Day 4/10

A visit to the city about an hour from this town. The waiting time for the van to fill was the same as the travel time.

That waiting time was spent taking note of the things I’ve done during the break. I had ticked the boxes beside the massage session with the local manghihilot and the swim/dip.

I also attended mass yesterday (after a quite some time) – in a dress. I realized being in a dress makes people act more kindly towards you. The 5pm service has already started and the seats were occupied. I was already preparing myself for an hour of standing (there I was thinking, “This is what you get for coming late”) when manong offered his monobloc seat. There happened to be other females standing. I was the only one in a dress. Attending Sunday services wasn’t really part of the list. It’s just noteworthy for my case 😀

Spending time in Legazpi was a treat. A good meal and a quite a long time in the bookstore. I also had to run errands for the aunts and the sister. In the process, I also got a copy of a DVD I couldn’t find back in Laguna. A (welcome) distraction.

Today, I attended another service. About an hour after returning from Legazpi, the youngest aunt, asked me to accompany her to a service at the cemetery. I had to recite the first reading in front of our relatives. See, I was the only one who could read the fine print of the prayer pamphlet. The elders needed glasses and they seemed to all have forgotten to bring their pair. Great! I survived. It wasn’t so bad. The youngest aunt and I attended a small family gathering – that means there were less than 15 of us.

Day 3/10 November 2011 Break

If it weren’t for the second sister’s power of persuasion, I wouldn’t have seen this. I was shaken awake and was invited to a trip to Busay Falls in the next town.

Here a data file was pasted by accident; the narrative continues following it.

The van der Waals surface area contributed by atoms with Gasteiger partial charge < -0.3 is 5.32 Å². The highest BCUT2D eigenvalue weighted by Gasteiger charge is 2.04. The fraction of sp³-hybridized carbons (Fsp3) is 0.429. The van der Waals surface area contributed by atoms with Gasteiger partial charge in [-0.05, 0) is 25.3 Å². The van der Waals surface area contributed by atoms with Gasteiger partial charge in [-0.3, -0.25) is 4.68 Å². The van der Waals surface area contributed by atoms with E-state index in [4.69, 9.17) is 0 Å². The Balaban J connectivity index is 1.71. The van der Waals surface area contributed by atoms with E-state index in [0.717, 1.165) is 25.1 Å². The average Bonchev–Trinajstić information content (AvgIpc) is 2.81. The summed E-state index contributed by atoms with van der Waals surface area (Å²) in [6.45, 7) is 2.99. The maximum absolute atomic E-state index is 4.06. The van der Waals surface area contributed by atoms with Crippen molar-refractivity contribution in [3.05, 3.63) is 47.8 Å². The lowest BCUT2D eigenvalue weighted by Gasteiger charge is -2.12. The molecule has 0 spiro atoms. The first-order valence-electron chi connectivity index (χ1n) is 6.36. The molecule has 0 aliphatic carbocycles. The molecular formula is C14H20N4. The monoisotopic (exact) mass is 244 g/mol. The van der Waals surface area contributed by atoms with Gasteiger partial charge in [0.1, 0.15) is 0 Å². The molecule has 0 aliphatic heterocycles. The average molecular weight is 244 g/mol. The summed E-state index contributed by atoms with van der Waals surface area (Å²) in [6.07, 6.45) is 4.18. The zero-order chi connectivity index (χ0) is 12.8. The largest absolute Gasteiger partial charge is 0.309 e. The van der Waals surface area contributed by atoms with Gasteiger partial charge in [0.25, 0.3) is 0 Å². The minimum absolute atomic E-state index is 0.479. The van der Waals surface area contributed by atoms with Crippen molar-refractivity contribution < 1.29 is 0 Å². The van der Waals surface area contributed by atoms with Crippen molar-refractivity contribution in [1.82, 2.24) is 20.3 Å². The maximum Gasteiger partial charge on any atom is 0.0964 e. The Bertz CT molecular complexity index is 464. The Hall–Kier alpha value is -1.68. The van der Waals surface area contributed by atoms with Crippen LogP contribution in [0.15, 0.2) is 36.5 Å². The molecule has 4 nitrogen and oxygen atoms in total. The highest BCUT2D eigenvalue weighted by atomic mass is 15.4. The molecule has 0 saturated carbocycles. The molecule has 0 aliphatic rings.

It’s a couple of minutes’ ride from here. I didn’t plan on going. Staying asleep is the best way to deal with a late evening. Then I thought, it’d be my chance to finally use the camera I brought. So I decided to join the couple to the falls but not for a dip.

There’s a ten-peso entrance fee and a P25 parking fee for motorcycles. Cars and buses are charged higher. It’s a small fee to enjoy the place. I had a great time with the hike to the second falls.

It’s not like I get the chance to visit this place every time I come home. Plus, I haven’t gone the beach yet. I cannot go back to work without a swim – be it salt or freshwater.

Plus, the water massage at the foot of the smaller waterfalls was great for the back and the shoulders.

Day 2/10 November 2011 Break

I realized the date setting in the mobile phone was set a day in advance. I was writing entries and was trying to schedule tasks for this week and the dates were just wrong. The kitchen calendar and the mobile calendar were in conflict. At least I have the mobile phone to blame this time.

Worked on one of the materials I needed to complete and continued with the readings. It just feels great to be home. The greatest advantage is being surrounded by moving people. Back in the apartment, the shadows moved because of the light movements. Plus I don’t have to decide what or where to eat 😀

I forgot how cold water is compared with the Los Baños water supply. The air’s cleaner and the breeze stronger. It’s more humid though. It’s hot and humid. A good time for siestas. With this weather, I’m sorely missing fruit shakes.

Spent some time to use some memory space and later, catch up with high school friends.

Day 1/10: November 2011 Break

A disadvantage of going home, you’re reminded of how much you’ve grown, vertically – and horizontally. Gotten used to it. It’s seems to be part of the welcome greeting.

The first thing to do whenever I come home (after the greetings, of course) is to check the supplies. The aunts usually have a stock of chocolates collected in the past months from pasalubong of relatives. They don’t really consume the sweets because of their health condition. They have a concerned niece for that 😀

It’s also a chance to do prepare the list for the groceries I’d need to get. For people who don’t eat chocolates, the house seemed to favor the sweet taste even in dishes. I’ll need to balance that with salty items. By evening, I was craving for salted peanuts.